Haroche certainly had no trouble figuring out where my on-switch was located. But Haroche was a loyal weasel, Miles would swear, loyal to Gregor and the Imperium, a true brother in arms. If money meant anything to the man, Miles had seen no hint of it. His passion was his ImpSec service, like Illyan himself, like Miles too. The work he had taken over from Illyan.

Miles’s breath stopped; for a moment, he felt as frozen as any cryo-corpse.

No. The work Haroche had taken away from Illyan.

Oh.

He suddenly realizes the motive, to get Illyan out of the picture, was just to allow Haroche to move into his job.  Haroche could easily have planted all of the evidence in the computer systems–who better?  Despite his conviction, though, he has no proof.  He could just accuse him out of the blue, but if he tipped his hand too soon, Haroche doubtless had other resources to marshall to get him out of the picture.  Even if he refused Haroche’s bribe, that might be enough to make him suspicious.  So he could take the bribe, and bide his time…but, he realizes, Haroche is probably not as enamoured of Admiral Naismith as he pretends, and he would be just waiting for the opportunity to bump Miles off untraceably.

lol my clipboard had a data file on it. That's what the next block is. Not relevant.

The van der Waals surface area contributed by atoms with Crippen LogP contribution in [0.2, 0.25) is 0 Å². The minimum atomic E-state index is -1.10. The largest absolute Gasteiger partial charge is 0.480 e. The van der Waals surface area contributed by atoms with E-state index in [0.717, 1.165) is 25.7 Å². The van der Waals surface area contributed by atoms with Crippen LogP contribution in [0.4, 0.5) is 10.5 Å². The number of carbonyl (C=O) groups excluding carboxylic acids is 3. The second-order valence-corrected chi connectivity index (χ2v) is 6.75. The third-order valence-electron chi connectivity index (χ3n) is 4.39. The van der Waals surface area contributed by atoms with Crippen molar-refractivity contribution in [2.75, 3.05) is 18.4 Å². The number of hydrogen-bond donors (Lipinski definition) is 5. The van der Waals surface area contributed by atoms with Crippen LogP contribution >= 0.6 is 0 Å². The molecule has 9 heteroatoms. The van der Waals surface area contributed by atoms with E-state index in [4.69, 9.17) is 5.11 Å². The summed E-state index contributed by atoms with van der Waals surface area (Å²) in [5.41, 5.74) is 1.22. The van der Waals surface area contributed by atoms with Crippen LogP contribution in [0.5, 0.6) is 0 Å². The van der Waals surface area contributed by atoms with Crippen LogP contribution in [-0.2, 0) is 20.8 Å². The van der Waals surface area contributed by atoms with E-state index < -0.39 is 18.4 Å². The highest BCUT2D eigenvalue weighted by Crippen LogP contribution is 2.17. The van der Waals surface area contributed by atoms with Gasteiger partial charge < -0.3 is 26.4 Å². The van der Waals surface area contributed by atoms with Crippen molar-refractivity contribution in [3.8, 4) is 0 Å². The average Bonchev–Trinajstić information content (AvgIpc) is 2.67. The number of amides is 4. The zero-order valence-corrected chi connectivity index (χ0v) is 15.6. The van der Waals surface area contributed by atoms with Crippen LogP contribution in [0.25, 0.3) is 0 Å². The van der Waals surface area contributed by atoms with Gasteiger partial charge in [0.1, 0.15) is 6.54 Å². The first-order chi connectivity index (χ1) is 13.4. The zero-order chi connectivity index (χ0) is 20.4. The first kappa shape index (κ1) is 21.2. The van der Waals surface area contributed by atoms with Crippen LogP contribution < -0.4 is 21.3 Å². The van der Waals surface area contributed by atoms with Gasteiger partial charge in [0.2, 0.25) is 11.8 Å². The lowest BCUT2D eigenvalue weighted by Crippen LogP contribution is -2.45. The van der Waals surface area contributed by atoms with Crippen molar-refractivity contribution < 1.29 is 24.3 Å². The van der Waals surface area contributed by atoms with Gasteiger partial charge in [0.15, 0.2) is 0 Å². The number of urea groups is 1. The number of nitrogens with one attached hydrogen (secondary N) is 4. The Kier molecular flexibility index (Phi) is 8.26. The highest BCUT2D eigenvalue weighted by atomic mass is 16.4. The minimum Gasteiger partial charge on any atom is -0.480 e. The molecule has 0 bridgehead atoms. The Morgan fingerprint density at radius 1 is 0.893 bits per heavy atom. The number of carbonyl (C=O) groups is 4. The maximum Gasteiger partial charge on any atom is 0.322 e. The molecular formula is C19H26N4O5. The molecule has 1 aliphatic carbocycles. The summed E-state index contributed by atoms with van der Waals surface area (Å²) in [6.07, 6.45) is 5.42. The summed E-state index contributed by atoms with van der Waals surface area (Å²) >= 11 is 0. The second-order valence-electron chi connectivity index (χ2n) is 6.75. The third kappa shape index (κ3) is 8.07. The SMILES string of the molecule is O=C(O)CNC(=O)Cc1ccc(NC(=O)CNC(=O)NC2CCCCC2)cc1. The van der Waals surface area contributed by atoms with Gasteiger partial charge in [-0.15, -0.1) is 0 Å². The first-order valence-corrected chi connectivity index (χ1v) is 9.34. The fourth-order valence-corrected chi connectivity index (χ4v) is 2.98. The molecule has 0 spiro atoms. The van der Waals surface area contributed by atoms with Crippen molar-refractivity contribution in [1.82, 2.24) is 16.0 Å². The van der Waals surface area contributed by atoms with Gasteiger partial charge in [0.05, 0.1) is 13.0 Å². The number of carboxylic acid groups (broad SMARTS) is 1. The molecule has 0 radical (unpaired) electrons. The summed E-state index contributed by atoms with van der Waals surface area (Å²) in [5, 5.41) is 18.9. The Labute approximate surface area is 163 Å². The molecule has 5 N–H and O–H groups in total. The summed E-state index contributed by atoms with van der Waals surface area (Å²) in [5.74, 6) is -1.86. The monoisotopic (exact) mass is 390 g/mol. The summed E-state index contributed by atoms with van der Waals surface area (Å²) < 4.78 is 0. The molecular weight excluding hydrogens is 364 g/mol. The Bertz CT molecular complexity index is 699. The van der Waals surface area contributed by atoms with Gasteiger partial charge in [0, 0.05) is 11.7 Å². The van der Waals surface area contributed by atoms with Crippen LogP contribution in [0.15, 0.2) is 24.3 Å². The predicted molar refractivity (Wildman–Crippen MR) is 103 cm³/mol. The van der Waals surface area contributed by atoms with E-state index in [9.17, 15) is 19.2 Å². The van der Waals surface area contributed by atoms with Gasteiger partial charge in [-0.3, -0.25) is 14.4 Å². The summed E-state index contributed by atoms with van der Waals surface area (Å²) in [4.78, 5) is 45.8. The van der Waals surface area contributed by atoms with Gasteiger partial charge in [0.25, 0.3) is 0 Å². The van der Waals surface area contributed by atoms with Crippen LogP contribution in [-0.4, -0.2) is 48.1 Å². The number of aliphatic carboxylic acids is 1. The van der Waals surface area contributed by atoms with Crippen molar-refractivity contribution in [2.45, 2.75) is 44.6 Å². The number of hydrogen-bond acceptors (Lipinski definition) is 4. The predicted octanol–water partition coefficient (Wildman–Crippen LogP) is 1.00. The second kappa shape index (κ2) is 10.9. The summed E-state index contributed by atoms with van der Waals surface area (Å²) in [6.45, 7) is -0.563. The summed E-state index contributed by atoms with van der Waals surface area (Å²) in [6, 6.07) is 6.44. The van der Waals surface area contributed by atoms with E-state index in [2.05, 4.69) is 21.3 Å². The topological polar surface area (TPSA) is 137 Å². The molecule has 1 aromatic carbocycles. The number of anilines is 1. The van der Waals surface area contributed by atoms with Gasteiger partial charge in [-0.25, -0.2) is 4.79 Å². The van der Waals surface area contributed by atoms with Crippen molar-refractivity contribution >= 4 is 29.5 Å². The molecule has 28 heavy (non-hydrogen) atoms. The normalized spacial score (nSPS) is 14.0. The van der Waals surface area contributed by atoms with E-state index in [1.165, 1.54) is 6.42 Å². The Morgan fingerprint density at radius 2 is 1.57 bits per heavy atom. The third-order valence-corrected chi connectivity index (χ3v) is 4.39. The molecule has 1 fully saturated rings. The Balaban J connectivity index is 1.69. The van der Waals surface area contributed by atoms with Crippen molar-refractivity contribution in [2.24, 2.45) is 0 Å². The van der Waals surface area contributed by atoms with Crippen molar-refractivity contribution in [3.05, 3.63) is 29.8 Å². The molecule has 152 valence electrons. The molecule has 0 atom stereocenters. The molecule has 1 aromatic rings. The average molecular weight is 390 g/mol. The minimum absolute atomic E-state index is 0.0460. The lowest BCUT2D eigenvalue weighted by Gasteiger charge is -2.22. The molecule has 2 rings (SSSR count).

His mother knocks on the door, and she and Illyan ask if he’s all right, because they’d heard him thumping around, and wondered if he was having a seizure.

He fought to keep his words even. “Just . . . wrestling with temptation.”

Illyan’s voice came back, amused. “Who’s winning?”

Miles’s eye followed the cracks in the plaster, overhead. His voice came out high and light, on a sigh: “I think . . . I’m going for the best two falls out of three.”

Even if he could trust Haroche, he thinks after they’ve left him alone, Haroche has only tempered his offer for Miles Naismith–he doesn’t know Lord Vorkosigan, which isn’t surprising since Miles hardly does, either.  Miles realizes he’s sick of trying to figure out what Haroche expects him to do.  What else can he do, though?